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Somebody else has written (TM) some bash script that forks very many sub-processes. It needs optimization. But I'm looking for a way to measure "how bad" the problem is.

Can I / How would I get a count that says how many sub-processes were forked by this script all-in-all / recursively?

This is a simplified version of what the existing, forking code looks like - a poor man's grep:

#!/bin/bash

file=/tmp/1000lines.txt
match=$1

let cnt=0
while read line
do
    cnt=`expr $cnt + 1`
    lineArray[$cnt]="${line}"
done < $file
totalLines=$cnt

cnt=0
while [ $cnt -lt $totalLines ]
do
    cnt=`expr $cnt + 1`
    matches=`echo ${lineArray[$cnt]}|grep $match`
    if [ "$matches" ] ; then
        echo ${lineArray[$cnt]}
    fi
done

It takes the script 20 seconds to look for $1 in 1000 lines of input. This code forks way too many sub-processes. In the real code, there are longer pipes (e.g. progA | progB | progC) operating on each line using grep, cut, awk, sed and so on.

This is a busy system with lots of other stuff going on, so a count of how many processes were forked on the entire system during the run-time of the script would be of some use to me, but I'd prefer a count of processes started by this script and descendants. And I guess I could analyze the script and count it myself, but the script is long and rather complicated, so I'd just like to instrument it with this counter for debugging, if possible.

To clarify:

  • I'm not looking for the number of processes under $$ at any given time (e.g. via ps), but the number of processes run during the entire life of the script.
  • I'm also not looking for a faster version of this particular example script (I can do that). I'm looking for a way to determine which of the 30+ scripts to optimize first to use bash built-ins.
share|improve this question

1 Answer 1

up vote 2 down vote accepted

You can count the forked processes simply trapping the SIGCHLD signal. If You can edit the script file then You can do this:

set -o monitor # or set -m
trap "((++fork))" CHLD

So fork variable will contain the number of forks. At the end You can print this value:

echo $fork FORKS

For a 1000 lines input file it will print:

3000 FORKS

This code forks for two reasons. One for each expr ... and one for `echo ...|grep...`. So in the reading while-loop it forks every time when a line is read; in the processing while-loop it forks 2 times (one because of expr ... and one for `echo ...|grep ...`). So for a 1000 lines file it forks 3000 times.

But this is not exact! It is just the forks done by the calling shell. There are more forks, because `echo ...|grep...` forks to start a to run this code. But after it is also forks twice: one for echo and one for grep. So actually it is 3 forks, not one. So it is rather 5000 FORKS, not 3000.

If You need to count the forks of the forks (of the forks...) as well (or You cannot modify the bash script or You want it to do from an other script), a more exact solution can be to used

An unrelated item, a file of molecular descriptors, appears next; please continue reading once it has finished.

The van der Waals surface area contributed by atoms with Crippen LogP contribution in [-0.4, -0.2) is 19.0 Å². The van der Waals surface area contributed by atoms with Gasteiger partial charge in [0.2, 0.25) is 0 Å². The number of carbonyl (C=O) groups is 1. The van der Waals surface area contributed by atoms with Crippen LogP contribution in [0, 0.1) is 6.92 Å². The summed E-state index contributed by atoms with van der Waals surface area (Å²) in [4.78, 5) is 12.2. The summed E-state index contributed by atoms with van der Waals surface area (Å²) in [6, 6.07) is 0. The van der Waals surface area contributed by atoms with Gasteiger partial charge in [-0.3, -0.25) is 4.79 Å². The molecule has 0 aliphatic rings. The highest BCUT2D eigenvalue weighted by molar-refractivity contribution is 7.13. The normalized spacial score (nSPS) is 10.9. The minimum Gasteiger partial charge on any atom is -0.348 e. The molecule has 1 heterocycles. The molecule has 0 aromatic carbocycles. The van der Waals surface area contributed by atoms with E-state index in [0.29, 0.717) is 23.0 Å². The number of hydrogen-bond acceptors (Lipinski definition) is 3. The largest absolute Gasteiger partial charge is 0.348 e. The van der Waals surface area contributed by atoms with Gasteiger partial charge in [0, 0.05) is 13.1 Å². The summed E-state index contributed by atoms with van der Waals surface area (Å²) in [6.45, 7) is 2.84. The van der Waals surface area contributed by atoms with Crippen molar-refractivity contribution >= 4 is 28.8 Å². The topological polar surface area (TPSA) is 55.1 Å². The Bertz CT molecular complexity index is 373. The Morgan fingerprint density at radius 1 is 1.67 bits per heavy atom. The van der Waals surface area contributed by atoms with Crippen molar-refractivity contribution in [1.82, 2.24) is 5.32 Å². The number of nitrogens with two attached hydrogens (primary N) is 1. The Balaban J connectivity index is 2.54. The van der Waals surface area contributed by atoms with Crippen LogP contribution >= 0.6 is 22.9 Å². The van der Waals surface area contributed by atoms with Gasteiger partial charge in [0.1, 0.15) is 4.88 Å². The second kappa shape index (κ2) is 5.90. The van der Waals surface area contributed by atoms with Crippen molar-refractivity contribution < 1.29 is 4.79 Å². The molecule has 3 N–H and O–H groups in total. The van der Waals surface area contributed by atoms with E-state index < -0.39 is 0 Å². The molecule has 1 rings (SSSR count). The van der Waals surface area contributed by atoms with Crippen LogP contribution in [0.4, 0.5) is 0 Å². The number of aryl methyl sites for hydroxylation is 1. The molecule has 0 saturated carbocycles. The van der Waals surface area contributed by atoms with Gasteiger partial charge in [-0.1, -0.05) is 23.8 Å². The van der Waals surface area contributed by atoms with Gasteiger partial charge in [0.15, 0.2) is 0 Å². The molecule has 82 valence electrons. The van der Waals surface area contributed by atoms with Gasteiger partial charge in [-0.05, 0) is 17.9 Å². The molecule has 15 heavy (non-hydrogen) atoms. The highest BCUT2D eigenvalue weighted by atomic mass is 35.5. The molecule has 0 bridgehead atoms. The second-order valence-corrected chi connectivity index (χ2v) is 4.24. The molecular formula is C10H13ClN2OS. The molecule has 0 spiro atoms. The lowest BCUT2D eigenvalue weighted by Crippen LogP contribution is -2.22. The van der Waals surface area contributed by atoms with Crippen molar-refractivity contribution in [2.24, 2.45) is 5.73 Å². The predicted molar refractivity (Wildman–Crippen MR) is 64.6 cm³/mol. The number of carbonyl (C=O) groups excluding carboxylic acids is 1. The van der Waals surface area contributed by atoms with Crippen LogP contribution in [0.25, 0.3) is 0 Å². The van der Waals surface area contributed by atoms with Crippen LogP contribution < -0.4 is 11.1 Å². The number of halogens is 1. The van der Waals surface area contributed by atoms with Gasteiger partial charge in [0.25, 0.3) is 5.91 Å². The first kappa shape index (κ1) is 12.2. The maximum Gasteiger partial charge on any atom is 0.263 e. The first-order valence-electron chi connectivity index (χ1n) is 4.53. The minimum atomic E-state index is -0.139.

strace -fo s.log ./x.sh

It will print lines like this:

30934 execve("./x.sh", ["./x.sh"], [/* 61 vars */]) = 0

Then You need to count the unique PIDs using something like this (first number is the PID):

awk '{n[$1]}END{print length(n)}' s.log

In case of this script I got 5001 (the +1 is the PID of the original script).

COMMENTS

Actually in this case all forks can be avoided:

Instead of

cnt=`expr $cnt + 1`

Use

((++cnt))

Instead of

matches=`echo ${lineArray[$cnt]}|grep $match`
if [ "$matches" ] ; then
    echo ${lineArray[$cnt]}
fi

You can use 's internal pattern matching:

[[ ${lineArray[cnt]} =~ $match ]] && echo ${lineArray[cnt]}

Mind that =~ uses ERE not RE (like grep). So it will behave like (or grep -E), not .

I assume that the defined lineArray is not pointless (otherwise in the reading loop the matching could be tested and the lineArray is not needed) and it is used for other purpose as well. In that case I may suggest a little bit shorter version:

readarray -t lineArray <infile 

for line in "${lineArray[@]}";{ [[ $line} =~ $match ]] && echo $line; }

First line reads the complete infile to lineArray without any loop. The second line is process the array element-by-element.

MEASURES

Original script for 1000 lines (on ):

$ time ./test.sh
3000 FORKS

real    0m48.725s
user    0m14.107s
sys     0m30.659s

Modified version

FORKS

real    0m0.075s
user    0m0.031s
sys     0m0.031s

Same on :

3000 FORKS

real    0m4.745s
user    0m1.015s
sys     0m4.396s

and

FORKS

real    0m0.028s
user    0m0.022s
sys     0m0.005s

So this version uses no fork (or clone) at all. I may suggest to use this version only for small (<100 KiB) files. In other cases , , over performs the pure solution. But this should be checked by a performance test.

For a thousand lines on I got the following:

$ time grep Solaris infile # Solaris is not in the infile

real    0m0.001s
user    0m0.000s
sys     0m0.001s
share|improve this answer
    
wow, trap "((++fork))" CHLD . Really learned something there. Thanks and good luck to all. –  shellter Jul 18 '13 at 16:46
    
@shellter: do not forget set -m! It does not work w/o it. –  TrueY Jul 18 '13 at 19:50
    
Thanks, I have seen references to set -o monitor and used it a few times. –  shellter Jul 18 '13 at 19:51
    
Thanks! Exactly what I was hoping for! –  Peter V. Mørch Jul 19 '13 at 12:45

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